“Can any reasonable man imagine that God should save men for offering salvation to others, while they refuse it themselves; and for telling others those truths which they themselves neglect and abuse? Many a tailor goes in rags, that maketh costly clothes for others; and many a cook scarcely licks his fingers, when he hath dressed for others the most costly dishes. Believe it, brethren, God never saved any man for being a preacher, nor because he was an able preacher; but because he was a justified, sanctified man, and consequently faithful in his Master’s work. Take heed, therefore, to ourselves first, that you he that which you persuade your hearers to be, and believe that which you persuade them to believe, and heartily entertain that Savior whom you offer to them. He that bade you love your neighbors as yourselves, did imply that you should love yourselves, and not hate and destroy yourselves and them.”
On Wednesdays we remember that a brother languishes in a foreign prison.
We do more than just remember, however…we stand with him by using our social media to advocate for his release.
We ask that you change your Facebook profile picture to his and that you “like” the “Free Saeed” Facebook page and participate in some of the activities that promote his cause.
We ask…that you remember him and his family in prayer…and that you refuse to give up on efforts to secure his release.
His wife has asked that we write letters to him as well;
Writing letters to Saeed in prison is a great way to let the Iranian government know that there are many who are concerned about him and it helps keep him alive and treated better at the prison. Here is the address to Rajaei Shahr prison. Please join me in writing letters to him. It should cost $1.10 for postage. You can share scripture and about Jesus as long as you are not attacking Islam or the Iranian government.
1.Memorial Day has become just a holiday...a day when our thoughts turn to the good weather, barbecues, and leisure activities. I don’t think that was the intent behind creating it. I’m not a veteran, nor have the wars fought in my lifetime been noble, though the men who fought them were. Thus, it’s difficult for me to know what my thoughts and actions should be on this day. What would the veterans who read here like us to know and respect on this day? This should be all about them, not us…
2.The reason often given for weak or no responses from religious organizations in a scandal is the threat of litigation possible or already in progress. What happened to the biblical concept of suffering loss for the sake of the Gospel and the kingdom of God? What is really being said is that protecting the group and it’s leaders financially is more important than the Gospel and far more important than the spiritual health of those affected by the lack of confession.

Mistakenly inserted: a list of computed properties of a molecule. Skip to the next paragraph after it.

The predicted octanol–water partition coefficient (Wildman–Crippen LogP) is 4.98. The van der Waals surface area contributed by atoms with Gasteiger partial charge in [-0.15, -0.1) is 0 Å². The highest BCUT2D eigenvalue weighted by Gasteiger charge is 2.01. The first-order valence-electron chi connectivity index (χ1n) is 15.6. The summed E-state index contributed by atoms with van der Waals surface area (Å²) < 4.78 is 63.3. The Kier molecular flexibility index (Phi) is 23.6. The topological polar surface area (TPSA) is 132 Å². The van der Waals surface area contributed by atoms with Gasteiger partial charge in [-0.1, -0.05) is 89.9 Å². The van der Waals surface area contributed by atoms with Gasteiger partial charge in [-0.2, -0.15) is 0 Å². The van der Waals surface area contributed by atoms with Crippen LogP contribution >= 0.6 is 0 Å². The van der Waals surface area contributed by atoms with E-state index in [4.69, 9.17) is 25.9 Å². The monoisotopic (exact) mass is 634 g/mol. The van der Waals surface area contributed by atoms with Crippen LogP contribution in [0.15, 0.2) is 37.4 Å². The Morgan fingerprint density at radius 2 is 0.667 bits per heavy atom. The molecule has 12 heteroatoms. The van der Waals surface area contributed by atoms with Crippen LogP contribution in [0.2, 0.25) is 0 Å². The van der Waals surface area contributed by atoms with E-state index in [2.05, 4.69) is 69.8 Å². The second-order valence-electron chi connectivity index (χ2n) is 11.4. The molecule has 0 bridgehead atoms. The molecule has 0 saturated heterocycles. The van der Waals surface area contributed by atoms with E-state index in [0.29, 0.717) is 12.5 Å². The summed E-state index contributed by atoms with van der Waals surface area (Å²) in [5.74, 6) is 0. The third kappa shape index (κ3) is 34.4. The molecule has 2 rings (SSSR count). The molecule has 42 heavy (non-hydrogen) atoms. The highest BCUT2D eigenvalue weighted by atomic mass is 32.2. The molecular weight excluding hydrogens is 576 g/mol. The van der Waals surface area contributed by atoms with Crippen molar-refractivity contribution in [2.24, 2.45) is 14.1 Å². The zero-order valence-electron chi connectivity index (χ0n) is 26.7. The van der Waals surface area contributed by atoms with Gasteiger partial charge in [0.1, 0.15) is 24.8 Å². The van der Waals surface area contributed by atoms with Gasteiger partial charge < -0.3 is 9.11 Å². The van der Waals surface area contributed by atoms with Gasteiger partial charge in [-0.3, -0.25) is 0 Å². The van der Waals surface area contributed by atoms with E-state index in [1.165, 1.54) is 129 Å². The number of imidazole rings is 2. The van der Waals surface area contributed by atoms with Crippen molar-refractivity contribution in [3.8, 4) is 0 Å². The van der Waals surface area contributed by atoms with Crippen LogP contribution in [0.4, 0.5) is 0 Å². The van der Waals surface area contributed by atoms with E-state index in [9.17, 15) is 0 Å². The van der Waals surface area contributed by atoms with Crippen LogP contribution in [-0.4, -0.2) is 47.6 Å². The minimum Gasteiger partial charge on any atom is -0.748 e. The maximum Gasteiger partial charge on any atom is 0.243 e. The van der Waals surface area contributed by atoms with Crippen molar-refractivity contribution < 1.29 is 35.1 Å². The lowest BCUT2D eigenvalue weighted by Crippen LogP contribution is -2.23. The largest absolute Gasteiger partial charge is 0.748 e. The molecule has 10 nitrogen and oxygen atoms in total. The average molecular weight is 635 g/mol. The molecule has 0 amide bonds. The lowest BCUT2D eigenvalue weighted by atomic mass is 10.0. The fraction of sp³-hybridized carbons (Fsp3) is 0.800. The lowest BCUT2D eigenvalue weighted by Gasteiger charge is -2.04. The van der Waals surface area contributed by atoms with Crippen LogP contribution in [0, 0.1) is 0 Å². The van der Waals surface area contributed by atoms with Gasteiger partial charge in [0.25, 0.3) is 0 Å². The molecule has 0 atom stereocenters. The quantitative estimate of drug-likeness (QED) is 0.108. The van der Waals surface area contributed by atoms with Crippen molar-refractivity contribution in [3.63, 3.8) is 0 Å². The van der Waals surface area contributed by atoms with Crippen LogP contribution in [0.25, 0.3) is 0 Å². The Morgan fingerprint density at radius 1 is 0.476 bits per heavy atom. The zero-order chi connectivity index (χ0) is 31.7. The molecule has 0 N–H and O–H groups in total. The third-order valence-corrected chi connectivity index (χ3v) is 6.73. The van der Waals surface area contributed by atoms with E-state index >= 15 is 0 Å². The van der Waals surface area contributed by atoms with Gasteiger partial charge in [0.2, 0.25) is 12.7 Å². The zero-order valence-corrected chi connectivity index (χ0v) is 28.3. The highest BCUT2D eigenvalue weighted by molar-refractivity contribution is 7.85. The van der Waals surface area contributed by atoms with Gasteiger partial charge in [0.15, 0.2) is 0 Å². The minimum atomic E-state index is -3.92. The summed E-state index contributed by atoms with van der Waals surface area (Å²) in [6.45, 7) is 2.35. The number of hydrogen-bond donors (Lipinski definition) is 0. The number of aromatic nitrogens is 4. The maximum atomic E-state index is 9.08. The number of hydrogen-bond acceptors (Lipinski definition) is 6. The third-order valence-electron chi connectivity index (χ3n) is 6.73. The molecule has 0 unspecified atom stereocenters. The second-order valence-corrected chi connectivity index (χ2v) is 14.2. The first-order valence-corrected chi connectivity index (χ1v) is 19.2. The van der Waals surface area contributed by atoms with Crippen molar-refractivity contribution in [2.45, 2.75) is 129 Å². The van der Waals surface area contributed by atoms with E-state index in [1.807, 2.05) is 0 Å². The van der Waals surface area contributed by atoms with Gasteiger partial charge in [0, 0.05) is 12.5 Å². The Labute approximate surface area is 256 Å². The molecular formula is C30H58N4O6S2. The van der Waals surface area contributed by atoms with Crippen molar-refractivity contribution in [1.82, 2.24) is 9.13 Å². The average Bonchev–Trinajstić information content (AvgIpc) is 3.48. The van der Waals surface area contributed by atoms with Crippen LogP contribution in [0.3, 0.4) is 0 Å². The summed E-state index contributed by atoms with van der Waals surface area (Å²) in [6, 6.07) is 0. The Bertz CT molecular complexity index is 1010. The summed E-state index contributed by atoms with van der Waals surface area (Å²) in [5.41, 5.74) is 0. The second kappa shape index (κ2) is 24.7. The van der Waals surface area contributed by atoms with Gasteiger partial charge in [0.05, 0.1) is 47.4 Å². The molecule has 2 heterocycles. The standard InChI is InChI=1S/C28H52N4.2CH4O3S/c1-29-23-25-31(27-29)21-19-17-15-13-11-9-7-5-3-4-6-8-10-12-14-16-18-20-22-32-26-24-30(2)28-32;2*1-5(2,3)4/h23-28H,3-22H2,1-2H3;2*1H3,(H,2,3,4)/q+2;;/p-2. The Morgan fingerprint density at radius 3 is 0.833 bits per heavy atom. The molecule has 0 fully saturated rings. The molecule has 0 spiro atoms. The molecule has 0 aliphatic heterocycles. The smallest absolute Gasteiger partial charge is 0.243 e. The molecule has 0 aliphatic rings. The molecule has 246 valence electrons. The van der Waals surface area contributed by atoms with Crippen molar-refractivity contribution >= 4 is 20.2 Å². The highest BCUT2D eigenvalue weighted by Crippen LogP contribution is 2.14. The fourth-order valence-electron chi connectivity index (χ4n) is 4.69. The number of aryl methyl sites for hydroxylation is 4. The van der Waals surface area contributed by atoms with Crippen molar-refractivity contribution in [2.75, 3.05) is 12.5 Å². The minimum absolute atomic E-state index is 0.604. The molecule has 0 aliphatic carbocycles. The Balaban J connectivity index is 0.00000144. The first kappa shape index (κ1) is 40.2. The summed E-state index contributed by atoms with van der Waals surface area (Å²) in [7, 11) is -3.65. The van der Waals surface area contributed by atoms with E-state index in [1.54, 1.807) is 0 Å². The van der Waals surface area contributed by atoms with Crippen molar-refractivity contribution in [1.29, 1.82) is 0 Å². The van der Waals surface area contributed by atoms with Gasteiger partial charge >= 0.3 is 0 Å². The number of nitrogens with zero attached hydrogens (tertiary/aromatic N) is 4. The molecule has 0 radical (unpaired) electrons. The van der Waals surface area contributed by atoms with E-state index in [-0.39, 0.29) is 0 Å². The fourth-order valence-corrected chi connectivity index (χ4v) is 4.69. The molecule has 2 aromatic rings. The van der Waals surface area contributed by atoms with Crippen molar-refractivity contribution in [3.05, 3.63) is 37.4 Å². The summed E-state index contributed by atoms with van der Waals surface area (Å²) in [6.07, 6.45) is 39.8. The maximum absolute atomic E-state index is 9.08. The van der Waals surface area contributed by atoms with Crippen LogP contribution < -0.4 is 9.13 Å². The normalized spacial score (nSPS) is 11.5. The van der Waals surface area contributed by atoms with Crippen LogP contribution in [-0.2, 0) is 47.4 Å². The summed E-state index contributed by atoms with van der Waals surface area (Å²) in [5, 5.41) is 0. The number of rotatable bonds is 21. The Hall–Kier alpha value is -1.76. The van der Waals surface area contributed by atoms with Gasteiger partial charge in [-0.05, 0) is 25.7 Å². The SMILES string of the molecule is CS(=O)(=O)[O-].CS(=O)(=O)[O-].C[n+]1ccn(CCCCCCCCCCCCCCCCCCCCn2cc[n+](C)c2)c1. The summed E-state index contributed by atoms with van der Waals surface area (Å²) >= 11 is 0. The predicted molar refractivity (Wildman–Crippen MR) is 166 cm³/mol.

3.The lie that #2 perpetuates is that certain groups and leaders are more important than those in the pews and are somehow indispensable to the work of God at this time. That is a bald faced lie, spoken or unspoken.There hasn’t been a hero of the faith yet that God hasn’t buried. The kingdom moves on.
4.When a pastor or group eschews open confession and repentance in the face of their own sin they deny the Gospel as surely as if they denied the resurrection…because they deny the grace and power of God in redemption and restoration.
5. “So if you are offering your gift at the altar and there remember that your brother has something against you,leave your gift there before the altar and go. First be reconciled to your brother, and then come and offer your gift.”(Matthew 5:23–24 ESV) Note that it doesn’t say ignore the offended, stay quiet, and hope they go away…
6. When you conflate the Gospel with any secondary doctrine, you diminish and defeat the essence of the Gospel itself.
7. One of the most inane results of the SGM/TGC debacle is now you have people picking sides like they are rooting for a sports team. Tullian or Trueman? Keller and Carson or R. Scott Clark? All of these men have made contributions to the church that deserve our study and thanks…I refuse to indulge in this ridiculous media fueled demand that I damn one side to praise the other. Go and do likewise…
8. If you think “The Harbinger” is biblical, I wonder how you passed your drivers license test.
9.Boz and Tullian represent their Grampas legacy better than his boy Franklin…in my opinion of course.
10.You know that leaders are blowing smoke when they split over scholarly distinctions in secondary doctrines while ignoring Scriptures your kids have memorized…
The witnesses tell us that your promises persist and will come to fruition; We find that retelling of such promises deeply compelling in our own lives.
You are the God who reached our family not yet formed.
You uttered promise and sent father Abraham on his daring way.
You assured mother Sarah of impossibility and sent her laughing in disbelief.
You hoped them to new land, and since have been giving sons and daughters and futures and possibilities, beyond all that we can hope or imagine.
We are the glad carriers and recipients of those promises.
We live each time from the trace of your future that keeps surprising us with gifts and chances and hopes.
But your promises seem so flimsy, so risky, so unsure.
We keep fashioning better guarantees.
We lie a little here and cheat a little there.
We add our own securities, and then find that every land of promise becomes a turf of killing dispute.
The promise fades; it feels more like we are on our own.
So do this yet today.
Match the goodness of your promise with the daring of our faith.
Let us trust beyond seeing, risk beyond laughing, yield beyond calculating.
By supper time give us the freedom that belongs to your “Yes,” Your “Yes” we have seen fleshed in glad obedience. Amen.
Walter Brueggemann. Awed to Heaven, Rooted in Earth: The Prayers of Walter Brueggemann (p. 34). Kindle Edition.